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Horticulture/Expert Profile

Susan Tabor


Entomology,plant pathology, agronomy, native plants, useful and edible plants,medicinal plants,landscape design and installation, plant taxonomy and identification, cultivars and varieties, Botany, nutrient deficiencies, plant recommendations and troubleshooting.

Experience in the area

35 years as a professional horticulturist and landscape contractor. I have a network of contacts at leading universities and with acknowledged experts in the field. I've restored the landscapes of several plantations, 2 Governors mansions and owned/managed 3 nursery/garden centers. I discovered a new subspecies of Emelia in 1997. I've locally introduced several native or volunteer species into mainstream landscape design.


Morning Advocate The Register Better Homes and Gardens All Experts - Approx 1996-97


Louisiana State University - horticulture David L. Hoffman - California - phytotheraphy

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Recent Reviews from Users

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    K = Knowledgeability    C = Clarity of Response    P = Politeness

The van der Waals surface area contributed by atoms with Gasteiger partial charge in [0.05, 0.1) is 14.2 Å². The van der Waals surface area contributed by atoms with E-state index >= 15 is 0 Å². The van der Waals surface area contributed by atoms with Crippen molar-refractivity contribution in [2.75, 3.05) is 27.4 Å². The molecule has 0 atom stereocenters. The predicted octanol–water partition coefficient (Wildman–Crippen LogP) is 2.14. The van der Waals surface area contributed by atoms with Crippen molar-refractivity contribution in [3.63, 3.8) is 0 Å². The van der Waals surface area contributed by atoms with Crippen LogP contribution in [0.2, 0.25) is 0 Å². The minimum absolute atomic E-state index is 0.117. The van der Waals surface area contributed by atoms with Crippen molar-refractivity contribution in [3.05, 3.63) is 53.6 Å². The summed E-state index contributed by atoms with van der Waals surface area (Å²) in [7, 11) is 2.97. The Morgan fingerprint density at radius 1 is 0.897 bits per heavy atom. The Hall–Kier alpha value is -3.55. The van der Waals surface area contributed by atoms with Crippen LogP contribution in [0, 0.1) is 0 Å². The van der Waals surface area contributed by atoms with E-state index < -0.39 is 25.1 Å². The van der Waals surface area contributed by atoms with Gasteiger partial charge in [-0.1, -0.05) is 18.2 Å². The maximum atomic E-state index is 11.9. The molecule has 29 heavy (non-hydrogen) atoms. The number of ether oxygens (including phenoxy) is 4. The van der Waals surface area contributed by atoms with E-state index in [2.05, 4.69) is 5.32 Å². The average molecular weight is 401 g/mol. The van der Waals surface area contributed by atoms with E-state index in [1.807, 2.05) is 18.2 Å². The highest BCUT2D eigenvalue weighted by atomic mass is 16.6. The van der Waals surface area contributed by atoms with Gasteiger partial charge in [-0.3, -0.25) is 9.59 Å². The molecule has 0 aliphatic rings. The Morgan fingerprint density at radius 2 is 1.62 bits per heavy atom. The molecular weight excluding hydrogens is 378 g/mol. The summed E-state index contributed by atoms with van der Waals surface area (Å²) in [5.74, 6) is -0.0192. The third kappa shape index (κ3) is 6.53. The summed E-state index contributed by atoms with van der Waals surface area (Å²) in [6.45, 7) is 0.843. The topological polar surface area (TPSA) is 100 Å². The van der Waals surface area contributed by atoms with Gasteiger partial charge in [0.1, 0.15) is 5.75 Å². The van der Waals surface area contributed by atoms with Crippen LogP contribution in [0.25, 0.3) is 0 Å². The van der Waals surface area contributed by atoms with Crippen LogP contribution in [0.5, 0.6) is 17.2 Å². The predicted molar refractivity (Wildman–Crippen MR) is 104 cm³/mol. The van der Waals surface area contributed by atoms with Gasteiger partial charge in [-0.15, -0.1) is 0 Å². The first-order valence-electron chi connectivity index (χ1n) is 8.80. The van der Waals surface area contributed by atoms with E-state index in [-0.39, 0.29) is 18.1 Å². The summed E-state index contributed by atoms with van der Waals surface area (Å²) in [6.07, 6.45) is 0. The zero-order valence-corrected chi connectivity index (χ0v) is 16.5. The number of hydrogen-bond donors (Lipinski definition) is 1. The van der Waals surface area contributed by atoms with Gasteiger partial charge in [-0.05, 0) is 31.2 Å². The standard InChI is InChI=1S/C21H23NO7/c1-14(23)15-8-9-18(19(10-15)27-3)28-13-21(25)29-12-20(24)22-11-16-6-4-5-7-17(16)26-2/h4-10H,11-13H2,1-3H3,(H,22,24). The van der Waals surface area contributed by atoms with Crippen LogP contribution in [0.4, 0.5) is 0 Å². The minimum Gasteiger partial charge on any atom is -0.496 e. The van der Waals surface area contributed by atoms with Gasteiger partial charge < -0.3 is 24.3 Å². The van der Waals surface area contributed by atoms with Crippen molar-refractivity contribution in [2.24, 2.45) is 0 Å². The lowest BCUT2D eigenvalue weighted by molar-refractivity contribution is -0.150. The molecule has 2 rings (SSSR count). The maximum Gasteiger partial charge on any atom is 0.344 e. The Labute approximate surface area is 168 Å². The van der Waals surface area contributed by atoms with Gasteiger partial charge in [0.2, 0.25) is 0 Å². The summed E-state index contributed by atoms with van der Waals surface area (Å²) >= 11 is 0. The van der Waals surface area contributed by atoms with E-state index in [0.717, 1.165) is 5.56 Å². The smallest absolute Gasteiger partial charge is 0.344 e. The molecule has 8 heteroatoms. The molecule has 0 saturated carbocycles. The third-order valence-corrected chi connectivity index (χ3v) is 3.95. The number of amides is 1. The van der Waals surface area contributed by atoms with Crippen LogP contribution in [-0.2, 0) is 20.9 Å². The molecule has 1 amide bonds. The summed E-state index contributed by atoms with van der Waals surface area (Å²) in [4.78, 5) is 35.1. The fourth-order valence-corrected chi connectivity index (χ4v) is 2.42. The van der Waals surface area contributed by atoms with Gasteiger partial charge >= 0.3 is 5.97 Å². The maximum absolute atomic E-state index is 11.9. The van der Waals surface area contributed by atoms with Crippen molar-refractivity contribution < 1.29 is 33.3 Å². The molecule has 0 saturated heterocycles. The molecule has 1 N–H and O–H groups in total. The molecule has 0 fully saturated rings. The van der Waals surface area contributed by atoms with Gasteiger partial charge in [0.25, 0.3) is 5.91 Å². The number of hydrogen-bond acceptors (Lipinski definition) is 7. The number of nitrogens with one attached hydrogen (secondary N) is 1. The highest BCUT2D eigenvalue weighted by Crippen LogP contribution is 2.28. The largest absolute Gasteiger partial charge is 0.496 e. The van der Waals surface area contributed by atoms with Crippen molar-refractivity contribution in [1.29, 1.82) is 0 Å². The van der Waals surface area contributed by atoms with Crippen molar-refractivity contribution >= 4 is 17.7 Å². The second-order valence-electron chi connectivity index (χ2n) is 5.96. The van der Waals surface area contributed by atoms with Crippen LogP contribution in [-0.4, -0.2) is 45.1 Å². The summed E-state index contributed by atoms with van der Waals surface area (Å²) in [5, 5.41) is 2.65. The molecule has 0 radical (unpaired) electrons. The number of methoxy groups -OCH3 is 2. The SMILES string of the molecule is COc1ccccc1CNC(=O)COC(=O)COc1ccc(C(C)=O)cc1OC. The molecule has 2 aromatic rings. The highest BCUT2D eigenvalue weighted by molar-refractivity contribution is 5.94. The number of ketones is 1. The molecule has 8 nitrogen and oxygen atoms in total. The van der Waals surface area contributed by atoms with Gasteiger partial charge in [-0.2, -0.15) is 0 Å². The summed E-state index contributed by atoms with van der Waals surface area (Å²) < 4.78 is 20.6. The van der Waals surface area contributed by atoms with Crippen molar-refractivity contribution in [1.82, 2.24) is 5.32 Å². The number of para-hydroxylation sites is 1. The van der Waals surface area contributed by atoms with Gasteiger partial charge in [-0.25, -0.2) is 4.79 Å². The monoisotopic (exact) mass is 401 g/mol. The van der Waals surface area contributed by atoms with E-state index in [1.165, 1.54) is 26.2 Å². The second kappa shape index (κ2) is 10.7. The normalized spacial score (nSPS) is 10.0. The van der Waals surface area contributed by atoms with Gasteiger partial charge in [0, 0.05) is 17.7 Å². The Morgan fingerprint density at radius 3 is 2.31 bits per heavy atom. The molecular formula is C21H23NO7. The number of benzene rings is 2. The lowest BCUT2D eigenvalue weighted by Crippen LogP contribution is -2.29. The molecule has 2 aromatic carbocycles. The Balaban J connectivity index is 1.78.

Janet09/29/15101010Prompt and knowledgable, as always. Thank you!
Pierre09/28/15101010Thank you !
Janet09/21/15101010Prompt and insightful. Thank you!

Recent Answers from Susan Tabor

2015-09-28 Nettles:

Hi Pierre,    No part of Urtica dioica is toxic, however the roots might be too fibrous to cook with the rest of the plant.  You could just snip the ends off with a pair of scissors.  My favorite way to

2015-09-22 Water restrictions:

No, Janet - you're on the right track.  Since you write to me so much, I want to give you my regular email, which will save you some time and steps, and I think it will be easier on both of us.  There

2015-09-15 Pumpkins:

Hi Janet,    An excellent question.  I don't think anything in nature is without reason, even if we don't know what the reason is.  Why do cucurbits typically form male flowers well in advance of female

2015-09-11 Pumpkins:

Hi Janet,    Yes, it is desirable to have more than one, but it is theoretically possible to get a couple of pumpkins from a single plant, especially if you hand pollinate.  Pumpkins are insect pollinated

2015-08-28 Vine:

Hi Justin,    That's creeping cucumber (melotheria pendula).  When the fruit is green, it tastes just like cucumber.  The fruit turns black when completely ripe, and is then inedible.  It's also called


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